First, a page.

Briscoe finds a way, wins Xfinity race at Homestead

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Chase Briscoe does a burnout after winning a NASCAR Xfinity Series auto race Sunday, June 14, 2020, in Homestead, Fla. (AP Photo/Wilfredo Lee)

HOMESTEAD, Fla. – Chase Briscoe lost much of his team and got a win for them.

Briscoe survived two late cautions and a frantic overtime finish to prevail in an Xfinity Series race at Homestead-Miami Speedway — while adding to a nightmarish weekend for Noah Gragson, who saw a huge lead slip away in the final laps for the second consecutive day.

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Briscoe was without crew chief Richard Boswell, car chief Nick Hutchins and engineer DJ Vanderley, all of whom began serving four-race suspensions for a safety violation that happened Saturday. So Briscoe — a big Tony Stewart fan growing up — got Stewart-Haas Racing competition director Greg Zipadelli to fill in as his crew chief and prevailed.

“It’s just a testament to our team,” Briscoe said.

Brandon Jones was second, Ross Chastain was third and A.J. Allmendinger was fourth. Gragson placed fifth, losing not only a race that was in his hands for the second straight day but also the $100,000 “Dash For Cash” bonus that wound up going to Allmendinger instead.

“Guess we’ll go to Talladega and do it again,” Allmendinger said.

With 15 laps to go, it was basically down to a two-car race: Gragson was leading, about 2 1/2 seconds ahead of Briscoe. Nobody else was within 10 seconds of the lead, a very similar scenario to Saturday when Gragson had a huge lead over Dale Earnhardt Jr. going into the last laps before a caution tightened the field and gave Harrison Burton the chance to grab the win on the final lap.

With every lap, Briscoe chipped away. He got within 2 seconds. Then a second and a half. Then a second. But he brushed the wall with about three laps left, slowing his momentum — or so it seemed.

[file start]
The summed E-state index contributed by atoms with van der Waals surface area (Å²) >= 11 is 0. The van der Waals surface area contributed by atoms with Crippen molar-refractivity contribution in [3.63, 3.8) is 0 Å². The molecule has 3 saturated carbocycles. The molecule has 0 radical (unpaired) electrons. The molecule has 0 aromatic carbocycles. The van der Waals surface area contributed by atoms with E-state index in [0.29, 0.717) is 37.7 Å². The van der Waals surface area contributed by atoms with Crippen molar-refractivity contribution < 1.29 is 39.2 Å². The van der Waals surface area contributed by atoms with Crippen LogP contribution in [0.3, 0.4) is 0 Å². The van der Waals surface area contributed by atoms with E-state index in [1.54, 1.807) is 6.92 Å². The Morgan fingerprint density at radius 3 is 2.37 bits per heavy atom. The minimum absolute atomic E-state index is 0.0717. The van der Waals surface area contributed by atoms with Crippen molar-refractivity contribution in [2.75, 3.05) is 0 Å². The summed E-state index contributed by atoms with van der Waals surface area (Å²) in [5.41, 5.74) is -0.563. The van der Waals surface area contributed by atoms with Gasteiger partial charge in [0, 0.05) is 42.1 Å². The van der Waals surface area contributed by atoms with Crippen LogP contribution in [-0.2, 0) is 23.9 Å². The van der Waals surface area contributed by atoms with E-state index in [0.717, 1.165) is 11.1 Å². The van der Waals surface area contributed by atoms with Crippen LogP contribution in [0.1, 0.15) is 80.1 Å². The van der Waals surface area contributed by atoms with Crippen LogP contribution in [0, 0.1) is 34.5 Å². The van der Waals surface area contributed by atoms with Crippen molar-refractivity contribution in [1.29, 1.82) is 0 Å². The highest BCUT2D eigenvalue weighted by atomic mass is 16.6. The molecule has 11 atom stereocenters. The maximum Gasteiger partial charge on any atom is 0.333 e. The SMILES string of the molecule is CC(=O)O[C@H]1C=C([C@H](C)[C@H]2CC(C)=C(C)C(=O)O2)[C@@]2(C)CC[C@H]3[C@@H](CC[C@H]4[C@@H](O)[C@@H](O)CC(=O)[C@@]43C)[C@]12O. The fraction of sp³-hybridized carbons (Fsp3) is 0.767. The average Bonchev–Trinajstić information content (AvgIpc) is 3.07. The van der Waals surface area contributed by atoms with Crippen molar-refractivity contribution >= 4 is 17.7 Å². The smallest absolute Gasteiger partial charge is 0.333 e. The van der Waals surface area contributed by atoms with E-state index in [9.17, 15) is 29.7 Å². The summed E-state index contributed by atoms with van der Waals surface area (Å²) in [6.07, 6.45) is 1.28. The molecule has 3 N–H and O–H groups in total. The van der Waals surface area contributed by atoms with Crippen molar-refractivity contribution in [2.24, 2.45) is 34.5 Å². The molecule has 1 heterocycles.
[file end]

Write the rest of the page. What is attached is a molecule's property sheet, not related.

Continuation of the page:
“I just kept trying to run the fence harder and harder and harder,” Briscoe said.

Austin Cindric spun out and brought a late caution, derailing Gragson’s momentum and setting up the first of two overtime finishes. Gragson never had control of the race again, and Briscoe wound up in victory lane.

“The team did an unbelievable job to set up the car,” Gragson said. “We had the lead there at the end. ... I have to start working on myself. That’s unacceptable by my standards. These guys, they work their tails off and it’s not to run fifth. It’s to win these races.”

Conditions were grueling, especially after most of the drivers in the field also competed in high heat and humidity at Homestead on Saturday. By the final portion of the race, the temperature at Homestead had climbed to 87 degrees and the heat index — how it feels when combining the temperature and humidity — was nearing the 100-degree mark.

“That was a team win, for sure,” Briscoe said.

Briscoe’s victory capped a historic weekend for the Xfinity cars.

It was the first time that the series — by any of its names since it was first formed in 1982 — raced on consecutive days at the same track, the obviously odd occurrence happening this year because of all the rescheduling caused by the coronavirus pandemic.

The back-to-back at one track is scheduled to occur again July 9 and 10 at Kentucky.

This wasn’t, however, the first time the series has run on back-to-back days. It happened three times previously at different tracks — June 26, 1982 at South Boston and June 27, 1982 at Rockingham; Sept. 3, 1983 at Hickory and Sept. 4, 1983 at Darlington; and Sept. 10, 1983 at Richmond and Sept. 11, 1983 at North Wilkesboro.

Only two drivers in Sunday’s Xfinity race were even alive when those previous back-to-backs — in what was then called the NASCAR Budweiser Late Model Sportsman Series — happened: Allmendinger was born in December 1981, and Caesar Bacarella was born in December 1975.


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